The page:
"Generally, a cause of action accrues and [the limitations period] begins to run when a defendant commits an act that injures a plaintiff[] . . . . Each time a plaintiff is injured by an act of the defendant, a cause of action accrues to him to recover the damages caused by the act and . . ., as to those damages, the statute of limitations runs from the commission of the act." Zenith Radio Corp. v. Hazeltine Research, Inc., 401 U.S. 321, 338-39, 28 L. Ed. 2d 77, 91 S. Ct. 795 (1990). But Zenith articulated another important principle as well. Each "cause of action that so accrues entitles a plaintiff to recover not only those damages which he has suffered at the date of accrual, but also those which he will suffer in the future from the particular invasion, including what he has suffered during and will predictably suffer after trial. [citations omitted] Thus, if a plaintiff feels the adverse impact of [a] . . . conspiracy on a particular date, a cause of action immediately accrues to him to recover all damages incurred by that date and all provable damages that will flow in the future from the acts of the conspirators on that date. To recover those damages, he must sue within the requisite number of years from the accrual of the cause of action." Id. at 338-39. Only those future damages caused by an action prior to the start of the limitations period that would have been too speculative or unpredictable if sued upon promptly may be recovered in an action brought within the limitations period. Id. at 339. *fn5"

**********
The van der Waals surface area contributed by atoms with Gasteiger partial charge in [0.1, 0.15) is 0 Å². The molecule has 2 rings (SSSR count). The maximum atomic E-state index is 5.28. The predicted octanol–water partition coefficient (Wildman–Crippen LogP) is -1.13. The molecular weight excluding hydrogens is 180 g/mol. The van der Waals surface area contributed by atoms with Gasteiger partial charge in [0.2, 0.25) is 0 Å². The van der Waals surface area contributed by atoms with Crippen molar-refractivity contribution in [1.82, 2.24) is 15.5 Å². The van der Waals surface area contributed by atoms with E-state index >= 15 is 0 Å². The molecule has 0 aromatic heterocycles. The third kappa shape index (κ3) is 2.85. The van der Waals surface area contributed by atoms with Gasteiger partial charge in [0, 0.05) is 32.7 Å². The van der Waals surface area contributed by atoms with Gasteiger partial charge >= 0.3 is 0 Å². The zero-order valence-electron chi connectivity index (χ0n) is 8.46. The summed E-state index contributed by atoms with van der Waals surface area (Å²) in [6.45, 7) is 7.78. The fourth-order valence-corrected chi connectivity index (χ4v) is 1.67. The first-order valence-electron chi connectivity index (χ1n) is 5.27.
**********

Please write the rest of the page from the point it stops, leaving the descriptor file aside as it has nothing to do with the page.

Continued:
Dr. Johnson's principal Section 1981 claim is that he was the victim of actions by Drs. Berson and Winikoff and Mr. Dawson which resulted in the revocation of his. vascular/thoracic surgical privileges in 1987 and that those same actions influenced the 1994 refusal to reinstate those privileges. The moment those privileges were revoked, however, Dr. Johnson knew that his income stream from the performance of such surgery at Nyack Hospital had been terminated. There is no suggestion that recovery of damages to compensate for the loss of that income would have been precluded as too speculative. Assuming he had sued promptly and prevailed, he would have been entitled to compensation for any income he lost by virtue of the revocation. *fn6"

 The economic loss for which Dr. Johnson now seeks compensation is the loss of any income he would have earned had his privileges been reinstated in 1994. This of course is entirely included in the income stream Dr. Johnson could have recovered following the 1987 revocation of his privileges. These defendants, however, are not alleged to have taken any action after 1987 which brought about the 1994 decision except insofar as their alleged involvement in the 1987 privileges revocation may have affected it. As Dr. Johnson could have recovered for that injury years ago, the dismissal of Count III, the Section 1981 claim, insofar as it was based ...